Sunday, February 13, 2011

Maybe it's not wrong to stare...


I was in a Starbucks today getting a coffee for Dianna and a cup of water for myself. While in line, I noticed a boy of about five staring intently at something around the corner. I took a few steps forward to see what he was looking at.

Relaxing in a corner reading a book was a large man in a wheelchair. It was an usual scene for a few reasons. For one, the wheelchair was larger and wider than most wheelchairs I've seen (the man was obese). It also was raised about 3 feet off the ground. The other interesting thing about him was that his feet were extremely swollen, a condition that I learned is called Edema and apparently sometimes happens to people in wheelchairs. His feet were approximately three times the size of normal feet, and were encased in thick black boots that I assume served some medical function.

My first thought looking at the young boy was, "Hey kid, it's rude to stare."

But the more I thought about it, how could he NOT stare? We are drawn to things that are different from what we see normally. This is also biological, and probably stems from our hunting days when determining small changes in our environment was essential to survival. So when we see something different from what we are used to, we notice. And for a five year old boy, seeing a large man in a jacked-up wheelchair with large feet is pretty darn unusual, and therefore interesting.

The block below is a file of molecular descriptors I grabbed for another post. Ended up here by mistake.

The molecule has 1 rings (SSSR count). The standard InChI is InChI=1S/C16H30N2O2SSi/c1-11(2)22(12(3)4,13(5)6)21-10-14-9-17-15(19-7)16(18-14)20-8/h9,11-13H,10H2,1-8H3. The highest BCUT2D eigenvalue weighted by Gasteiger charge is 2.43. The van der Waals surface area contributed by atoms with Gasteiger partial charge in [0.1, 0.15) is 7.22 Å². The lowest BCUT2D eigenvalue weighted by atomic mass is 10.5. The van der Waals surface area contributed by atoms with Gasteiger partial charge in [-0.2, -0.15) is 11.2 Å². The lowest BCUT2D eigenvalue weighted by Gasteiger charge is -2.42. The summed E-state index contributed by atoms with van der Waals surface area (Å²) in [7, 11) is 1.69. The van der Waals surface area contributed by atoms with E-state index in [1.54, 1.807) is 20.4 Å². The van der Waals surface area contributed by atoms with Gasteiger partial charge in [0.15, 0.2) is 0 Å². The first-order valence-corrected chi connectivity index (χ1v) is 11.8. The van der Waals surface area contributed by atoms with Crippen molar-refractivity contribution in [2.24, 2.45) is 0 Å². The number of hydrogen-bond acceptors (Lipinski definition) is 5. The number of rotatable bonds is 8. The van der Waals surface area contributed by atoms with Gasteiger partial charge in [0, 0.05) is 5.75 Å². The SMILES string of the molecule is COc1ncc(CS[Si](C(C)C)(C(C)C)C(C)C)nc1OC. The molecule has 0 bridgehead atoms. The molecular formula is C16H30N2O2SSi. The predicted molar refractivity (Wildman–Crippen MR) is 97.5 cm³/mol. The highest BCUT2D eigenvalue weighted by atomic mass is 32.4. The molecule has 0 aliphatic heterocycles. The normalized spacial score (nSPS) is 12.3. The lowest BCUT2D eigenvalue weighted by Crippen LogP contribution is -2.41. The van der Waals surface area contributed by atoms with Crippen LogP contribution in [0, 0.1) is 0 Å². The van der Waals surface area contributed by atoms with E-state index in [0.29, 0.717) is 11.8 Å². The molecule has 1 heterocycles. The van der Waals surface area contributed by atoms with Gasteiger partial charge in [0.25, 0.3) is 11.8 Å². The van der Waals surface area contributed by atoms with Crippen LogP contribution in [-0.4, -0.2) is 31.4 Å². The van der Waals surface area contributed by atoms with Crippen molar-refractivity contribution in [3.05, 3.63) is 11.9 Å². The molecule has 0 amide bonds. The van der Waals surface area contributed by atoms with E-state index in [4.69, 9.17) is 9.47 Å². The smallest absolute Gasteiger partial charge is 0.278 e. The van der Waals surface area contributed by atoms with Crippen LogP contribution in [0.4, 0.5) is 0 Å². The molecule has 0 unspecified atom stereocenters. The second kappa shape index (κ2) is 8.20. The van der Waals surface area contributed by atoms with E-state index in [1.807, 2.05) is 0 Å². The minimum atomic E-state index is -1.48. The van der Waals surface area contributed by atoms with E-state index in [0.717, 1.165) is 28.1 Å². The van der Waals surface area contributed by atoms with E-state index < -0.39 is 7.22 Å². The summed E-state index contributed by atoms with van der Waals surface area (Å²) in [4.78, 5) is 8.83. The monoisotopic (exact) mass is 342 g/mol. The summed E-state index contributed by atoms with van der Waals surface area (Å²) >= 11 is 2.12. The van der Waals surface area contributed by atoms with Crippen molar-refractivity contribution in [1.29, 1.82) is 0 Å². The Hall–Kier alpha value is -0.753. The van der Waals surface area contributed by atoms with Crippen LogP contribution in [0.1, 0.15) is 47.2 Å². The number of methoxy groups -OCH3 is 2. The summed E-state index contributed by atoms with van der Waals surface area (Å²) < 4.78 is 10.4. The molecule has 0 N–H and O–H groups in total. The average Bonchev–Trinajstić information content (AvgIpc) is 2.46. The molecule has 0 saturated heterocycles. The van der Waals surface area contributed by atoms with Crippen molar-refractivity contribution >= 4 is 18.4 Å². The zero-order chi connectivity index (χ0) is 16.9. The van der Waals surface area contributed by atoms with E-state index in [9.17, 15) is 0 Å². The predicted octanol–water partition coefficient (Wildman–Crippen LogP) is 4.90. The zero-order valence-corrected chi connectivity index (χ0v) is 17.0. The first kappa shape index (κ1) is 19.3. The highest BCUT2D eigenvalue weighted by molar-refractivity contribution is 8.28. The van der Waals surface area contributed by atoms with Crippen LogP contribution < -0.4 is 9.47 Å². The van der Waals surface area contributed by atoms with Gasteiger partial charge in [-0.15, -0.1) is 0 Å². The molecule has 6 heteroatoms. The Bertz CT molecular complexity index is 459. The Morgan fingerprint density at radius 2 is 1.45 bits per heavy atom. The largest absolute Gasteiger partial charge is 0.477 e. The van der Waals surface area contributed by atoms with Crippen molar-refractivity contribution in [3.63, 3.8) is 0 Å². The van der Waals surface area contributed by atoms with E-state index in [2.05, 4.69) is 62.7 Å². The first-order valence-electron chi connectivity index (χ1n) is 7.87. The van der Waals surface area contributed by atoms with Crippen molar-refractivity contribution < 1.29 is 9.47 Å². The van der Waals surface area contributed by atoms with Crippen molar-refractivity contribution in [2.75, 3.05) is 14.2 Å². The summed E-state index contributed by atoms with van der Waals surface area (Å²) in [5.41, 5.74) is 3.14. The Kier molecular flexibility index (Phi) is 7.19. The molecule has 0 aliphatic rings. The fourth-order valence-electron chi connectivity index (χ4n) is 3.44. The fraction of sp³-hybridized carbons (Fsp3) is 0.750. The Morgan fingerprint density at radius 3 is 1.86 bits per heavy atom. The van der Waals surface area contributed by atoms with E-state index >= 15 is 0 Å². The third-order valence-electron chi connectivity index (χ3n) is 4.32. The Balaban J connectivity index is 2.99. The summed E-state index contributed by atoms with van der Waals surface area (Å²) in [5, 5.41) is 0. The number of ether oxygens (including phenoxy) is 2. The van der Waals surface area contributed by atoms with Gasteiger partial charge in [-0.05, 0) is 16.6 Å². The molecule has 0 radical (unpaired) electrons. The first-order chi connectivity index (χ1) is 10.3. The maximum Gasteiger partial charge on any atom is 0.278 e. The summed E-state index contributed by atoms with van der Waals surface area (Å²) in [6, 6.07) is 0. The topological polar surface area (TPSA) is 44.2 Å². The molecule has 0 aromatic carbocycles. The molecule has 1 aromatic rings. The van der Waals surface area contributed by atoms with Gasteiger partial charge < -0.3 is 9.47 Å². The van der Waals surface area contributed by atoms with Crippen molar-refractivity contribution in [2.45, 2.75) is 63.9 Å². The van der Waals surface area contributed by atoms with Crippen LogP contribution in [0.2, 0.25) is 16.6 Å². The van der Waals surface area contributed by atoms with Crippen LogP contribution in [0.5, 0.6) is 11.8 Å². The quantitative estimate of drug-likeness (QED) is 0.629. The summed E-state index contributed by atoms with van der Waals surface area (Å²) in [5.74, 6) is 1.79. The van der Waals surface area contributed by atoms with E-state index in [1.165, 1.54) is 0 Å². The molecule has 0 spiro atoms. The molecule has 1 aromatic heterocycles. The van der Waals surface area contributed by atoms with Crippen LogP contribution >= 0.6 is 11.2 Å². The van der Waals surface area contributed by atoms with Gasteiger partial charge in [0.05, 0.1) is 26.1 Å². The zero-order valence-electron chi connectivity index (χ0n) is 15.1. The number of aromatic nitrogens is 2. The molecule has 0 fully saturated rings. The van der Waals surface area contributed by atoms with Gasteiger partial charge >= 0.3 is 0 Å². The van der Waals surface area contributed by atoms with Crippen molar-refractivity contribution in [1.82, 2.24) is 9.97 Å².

Now, yes, the people we stare at may be sensitive to our stares, and therefore we try not to out of kindness. But if our eyes turn towards a strange-looking person before we are even aware of it, we can avert our eyes politely, but we shouldn't beat ourselves up for the slip. It's natural, even if rude.

1 comment:

shesthesheriff said...

There's like a fraternity of these guys in every major city, who like, just start ranting on the subway about how no one talks to each other in public anymore--and we're all like, conformist drones.

And this is like the worst possible thing-because its impossible to strike up a conversation with someone after this guy has said his piece---b/c no one wants to give this guy any sense of victory.

But yeah I think its universally accepted that if you're a little kid its fine to stare--but other than that its kind of creepy.